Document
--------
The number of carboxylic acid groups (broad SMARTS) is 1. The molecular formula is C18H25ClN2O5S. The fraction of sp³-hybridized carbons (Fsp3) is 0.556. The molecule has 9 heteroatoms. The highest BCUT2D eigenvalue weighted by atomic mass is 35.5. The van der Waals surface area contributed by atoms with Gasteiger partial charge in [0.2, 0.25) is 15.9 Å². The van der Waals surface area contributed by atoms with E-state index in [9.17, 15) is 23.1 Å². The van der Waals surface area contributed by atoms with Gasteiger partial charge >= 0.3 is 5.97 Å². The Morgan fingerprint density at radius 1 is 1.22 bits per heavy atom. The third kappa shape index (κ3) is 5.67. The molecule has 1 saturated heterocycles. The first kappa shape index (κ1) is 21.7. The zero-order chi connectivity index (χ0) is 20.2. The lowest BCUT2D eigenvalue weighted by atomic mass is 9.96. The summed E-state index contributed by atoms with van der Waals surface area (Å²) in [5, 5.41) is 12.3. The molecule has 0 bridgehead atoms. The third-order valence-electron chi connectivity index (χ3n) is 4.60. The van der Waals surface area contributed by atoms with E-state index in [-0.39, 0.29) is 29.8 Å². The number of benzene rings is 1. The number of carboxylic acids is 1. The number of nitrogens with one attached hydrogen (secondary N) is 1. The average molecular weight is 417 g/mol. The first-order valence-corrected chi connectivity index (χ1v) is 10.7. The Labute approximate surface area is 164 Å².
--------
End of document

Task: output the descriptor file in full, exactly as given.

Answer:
The number of carboxylic acid groups (broad SMARTS) is 1. The molecular formula is C18H25ClN2O5S. The fraction of sp³-hybridized carbons (Fsp3) is 0.556. The molecule has 9 heteroatoms. The highest BCUT2D eigenvalue weighted by atomic mass is 35.5. The van der Waals surface area contributed by atoms with Gasteiger partial charge in [0.2, 0.25) is 15.9 Å². The van der Waals surface area contributed by atoms with E-state index in [9.17, 15) is 23.1 Å². The van der Waals surface area contributed by atoms with Gasteiger partial charge >= 0.3 is 5.97 Å². The Morgan fingerprint density at radius 1 is 1.22 bits per heavy atom. The third kappa shape index (κ3) is 5.67. The molecule has 1 saturated heterocycles. The first kappa shape index (κ1) is 21.7. The zero-order chi connectivity index (χ0) is 20.2. The lowest BCUT2D eigenvalue weighted by atomic mass is 9.96. The summed E-state index contributed by atoms with van der Waals surface area (Å²) in [5, 5.41) is 12.3. The molecule has 0 bridgehead atoms. The third-order valence-electron chi connectivity index (χ3n) is 4.60. The van der Waals surface area contributed by atoms with E-state index in [-0.39, 0.29) is 29.8 Å². The number of benzene rings is 1. The number of carboxylic acids is 1. The number of nitrogens with one attached hydrogen (secondary N) is 1. The average molecular weight is 417 g/mol. The first-order valence-corrected chi connectivity index (χ1v) is 10.7. The Labute approximate surface area is 164 Å².